Borage Gardening Tips
by Sandy Swegel
- Bees love borage
Bees absolutely cover the plant when it is in bloom. And bloom lasts a long time and repeats throughout the season. Bees and other pollinators seem to prefer it to other nearby plants. Must be extra tasty or sweet.
- Borage is super easy to grow
My neighbor lets her’s grow along her alleyway against chain link fence. No water, no fertilizing….just run off from the grass and a bit of shade. When the plants go to seed, she throws the seed heads a little further down the fence line. Even in our arid climate, that’s hospitable enough for borage to grow. No deadheading or fussing…just lots of plants. It’s is supposed to be an annual, but it acts like a perennial….plants grow back in the same place every year.
- Birds love borage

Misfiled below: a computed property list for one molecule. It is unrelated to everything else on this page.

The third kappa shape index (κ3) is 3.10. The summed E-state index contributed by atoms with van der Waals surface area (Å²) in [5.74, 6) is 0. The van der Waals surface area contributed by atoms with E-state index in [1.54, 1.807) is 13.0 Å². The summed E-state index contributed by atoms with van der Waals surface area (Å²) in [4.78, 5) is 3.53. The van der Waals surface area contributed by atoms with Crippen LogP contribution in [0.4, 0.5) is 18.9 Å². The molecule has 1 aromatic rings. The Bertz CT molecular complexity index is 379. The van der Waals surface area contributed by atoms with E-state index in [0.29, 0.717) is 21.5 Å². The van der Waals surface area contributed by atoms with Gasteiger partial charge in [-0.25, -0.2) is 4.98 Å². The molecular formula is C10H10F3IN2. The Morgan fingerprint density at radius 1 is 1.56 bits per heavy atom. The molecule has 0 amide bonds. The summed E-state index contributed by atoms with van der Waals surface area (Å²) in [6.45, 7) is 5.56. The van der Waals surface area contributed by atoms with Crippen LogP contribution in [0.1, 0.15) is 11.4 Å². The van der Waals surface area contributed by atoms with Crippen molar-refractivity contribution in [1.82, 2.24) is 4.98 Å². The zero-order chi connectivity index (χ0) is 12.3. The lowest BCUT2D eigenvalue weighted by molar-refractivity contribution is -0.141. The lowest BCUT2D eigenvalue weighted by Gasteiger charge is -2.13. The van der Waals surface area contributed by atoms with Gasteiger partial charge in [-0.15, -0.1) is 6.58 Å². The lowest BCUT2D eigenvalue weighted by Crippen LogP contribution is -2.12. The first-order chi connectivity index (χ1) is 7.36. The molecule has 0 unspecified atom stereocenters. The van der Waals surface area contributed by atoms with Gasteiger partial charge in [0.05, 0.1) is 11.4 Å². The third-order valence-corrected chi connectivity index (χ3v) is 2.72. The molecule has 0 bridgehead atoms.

Borage makes a lot of flowers and seed heads. In the Fall, the birds were hanging out on the sunflower heads nearby and I didn’t notice them in the borage. But this Spring morning, about eight of those little birds that chatter so much in spring were digging and rooting in the borage patch. Bird food in February is a good thing!
- Borage is edible for humans
The young greens can be added to mixed salads or steamed. (Older leaves are too hairy and not so yummy.) The little flowers are adorable in salads. Pastry chefs candy the flowers for decorating desserts.
- Borage is medicinal. It has long been a medicinal herb for skin diseases, melancholy, diabetes and heart conditions. Borage oil is an important anti-inflammatory.
- And the number one reason to grow borage: They’re Blue!!!!!
OK, that’s the real reason I grow borage. Blue flowers make me so happy and the blue of borage is one of the most amazing blues in the plant kingdom.